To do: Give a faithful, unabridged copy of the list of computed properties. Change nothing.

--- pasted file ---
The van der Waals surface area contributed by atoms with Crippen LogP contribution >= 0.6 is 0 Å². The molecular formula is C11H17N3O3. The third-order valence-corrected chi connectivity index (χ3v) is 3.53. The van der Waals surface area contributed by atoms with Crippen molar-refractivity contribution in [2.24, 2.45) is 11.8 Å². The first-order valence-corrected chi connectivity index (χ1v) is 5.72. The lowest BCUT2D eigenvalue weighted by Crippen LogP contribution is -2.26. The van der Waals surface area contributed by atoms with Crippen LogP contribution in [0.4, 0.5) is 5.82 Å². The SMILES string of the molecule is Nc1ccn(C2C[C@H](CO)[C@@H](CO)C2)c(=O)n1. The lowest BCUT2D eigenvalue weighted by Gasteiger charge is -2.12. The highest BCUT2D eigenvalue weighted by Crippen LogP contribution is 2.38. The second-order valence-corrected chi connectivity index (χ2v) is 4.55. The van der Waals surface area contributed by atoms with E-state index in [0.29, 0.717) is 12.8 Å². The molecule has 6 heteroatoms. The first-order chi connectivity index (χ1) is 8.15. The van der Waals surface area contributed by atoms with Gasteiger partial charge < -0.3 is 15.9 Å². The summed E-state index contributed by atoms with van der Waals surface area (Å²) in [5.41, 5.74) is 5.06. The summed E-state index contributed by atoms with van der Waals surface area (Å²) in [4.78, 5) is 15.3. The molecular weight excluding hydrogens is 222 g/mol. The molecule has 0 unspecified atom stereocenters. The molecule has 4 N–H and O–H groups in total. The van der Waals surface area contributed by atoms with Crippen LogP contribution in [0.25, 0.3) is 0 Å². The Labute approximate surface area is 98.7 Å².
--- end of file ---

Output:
The van der Waals surface area contributed by atoms with Crippen LogP contribution >= 0.6 is 0 Å². The molecular formula is C11H17N3O3. The third-order valence-corrected chi connectivity index (χ3v) is 3.53. The van der Waals surface area contributed by atoms with Crippen molar-refractivity contribution in [2.24, 2.45) is 11.8 Å². The first-order valence-corrected chi connectivity index (χ1v) is 5.72. The lowest BCUT2D eigenvalue weighted by Crippen LogP contribution is -2.26. The van der Waals surface area contributed by atoms with Crippen LogP contribution in [0.4, 0.5) is 5.82 Å². The SMILES string of the molecule is Nc1ccn(C2C[C@H](CO)[C@@H](CO)C2)c(=O)n1. The lowest BCUT2D eigenvalue weighted by Gasteiger charge is -2.12. The highest BCUT2D eigenvalue weighted by Crippen LogP contribution is 2.38. The second-order valence-corrected chi connectivity index (χ2v) is 4.55. The van der Waals surface area contributed by atoms with E-state index in [0.29, 0.717) is 12.8 Å². The molecule has 6 heteroatoms. The first-order chi connectivity index (χ1) is 8.15. The van der Waals surface area contributed by atoms with Gasteiger partial charge < -0.3 is 15.9 Å². The summed E-state index contributed by atoms with van der Waals surface area (Å²) in [5.41, 5.74) is 5.06. The summed E-state index contributed by atoms with van der Waals surface area (Å²) in [4.78, 5) is 15.3. The molecular weight excluding hydrogens is 222 g/mol. The molecule has 0 unspecified atom stereocenters. The molecule has 4 N–H and O–H groups in total. The van der Waals surface area contributed by atoms with Crippen LogP contribution in [0.25, 0.3) is 0 Å². The Labute approximate surface area is 98.7 Å².